New study suggests Covid-19 changes consumer behaviour in Qatar
June 27 2022 08:52 PM
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(L)Dr Fabian Engels, senior partner and managing director at Roland Berger in Qatar (R) Saumitra Seh
(L)Dr Fabian Engels, senior partner and managing director at Roland Berger in Qatar (R) Saumitra Sehgal, partner and head of Consumer Goods & Retail and Financial Services at Roland Berger in Qatar

Consumer behaviour in Qatar has changed “completely and sustainably” due to the Covid-19 pandemic, suggests a new study by Roland Berger.
In an ongoing effort to build a better understanding of this phenomenon and the extent to which it has affected doing business, Roland Berger in Qatar conducted a “first-ever” Qatar-focused consumer study.
Over 300 interviews were conducted covering different segments, such as locals and expats, male and female consumers, and different age groups, among others, to analyse and better understand the lasting effect of Covid-19 on consumer behaviour.
Analysis was performed across multiple areas like buying patterns, media consumption, payment solutions, and purchase determiners to determine how these changed during the pandemic and which of these changes will have a lasting impact.
“This study has helped us unveil many important consumer behaviour trends that could help businesses in the country adopt effective ways that speak to consumers’ emerging requirements and needs.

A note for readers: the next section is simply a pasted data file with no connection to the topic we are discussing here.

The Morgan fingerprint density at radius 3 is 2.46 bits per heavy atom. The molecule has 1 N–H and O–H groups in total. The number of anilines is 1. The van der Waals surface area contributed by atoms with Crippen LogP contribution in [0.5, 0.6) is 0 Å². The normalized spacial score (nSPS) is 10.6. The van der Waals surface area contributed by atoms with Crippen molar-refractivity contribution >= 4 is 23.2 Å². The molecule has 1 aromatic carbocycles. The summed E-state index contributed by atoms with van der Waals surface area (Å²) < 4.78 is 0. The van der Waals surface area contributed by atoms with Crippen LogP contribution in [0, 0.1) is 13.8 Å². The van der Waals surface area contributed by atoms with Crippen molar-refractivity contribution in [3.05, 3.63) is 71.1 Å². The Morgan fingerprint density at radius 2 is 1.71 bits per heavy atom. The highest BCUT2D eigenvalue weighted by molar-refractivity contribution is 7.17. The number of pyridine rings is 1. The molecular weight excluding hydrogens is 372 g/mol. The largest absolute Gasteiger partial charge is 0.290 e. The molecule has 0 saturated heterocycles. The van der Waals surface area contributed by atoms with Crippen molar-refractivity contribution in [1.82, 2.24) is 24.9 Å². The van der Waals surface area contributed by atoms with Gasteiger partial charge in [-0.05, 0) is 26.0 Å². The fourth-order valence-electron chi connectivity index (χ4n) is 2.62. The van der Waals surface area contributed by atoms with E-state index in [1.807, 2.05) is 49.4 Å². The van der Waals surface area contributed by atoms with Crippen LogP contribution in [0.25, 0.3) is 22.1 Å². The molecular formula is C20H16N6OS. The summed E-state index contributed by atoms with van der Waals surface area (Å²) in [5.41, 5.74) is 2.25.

“For example, our study reveals that the use of social media platforms increased by almost 70% amongst total users. This increase is logical, but what it entails in terms of new trends and dynamics shaping the interaction between brands and consumers is something that businesses might not be fully ready for,” said Dr Fabian Engels, senior partner and managing director at Roland Berger in Qatar.
Saumitra Sehgal, partner and head of Consumer Goods & Retail and Financial Services at Roland Berger in Qatar, stated: “In terms of spending trends, for example, and during the first half of 2022, about 15% of all consumers increased spending for food and another 20% have increased spending for hygiene products. Our study revealed that this development is not temporary – food and hygiene products are expected to grow in the future even further.
“Another clearly observed change is related to digital payments. The switch to digital is inevitable – shops all over Qatar need to act with the speed at which consumers are changing. Digital payment channels have scaled up rapidly during the pandemic, with 60% of local consumers having increased cashless transactions and 75% of all consumers using the cashless mode. The launch of new modes, such as Apple Pay has positively contributed to this trend.”
He added: “In terms of physical shopping, we see split consumer behaviour. A large part of all consumers (40% of total base) have stated that they will continue to decrease their visits to physical stores. This will completely change how and where we shop in Qatar.
“Promotional offers, as a commercial tactic, was cited as a top reason to get consumers back in stores, but safety standards came across as the second most important reason for consumers to shop in-person.”
On the other end, an equal percentage of consumers (40%) also expressed a desire to go back to visiting physical stores. This may show a form of hesitation that consumers are facing post-pandemic, where they are hesitant between revolting against past habits imposed by the pandemic and continuing with the relatively new but more meticulous practices, the study stated.
Engels said, “Businesses will suffer if they don't adopt the new changes – Qatar needs to prove itself resilient and adaptable once more. The world will never again be the same as it was before Covid-19, so businesses must be ready to change and adapt to the new normal taking shape around them.”



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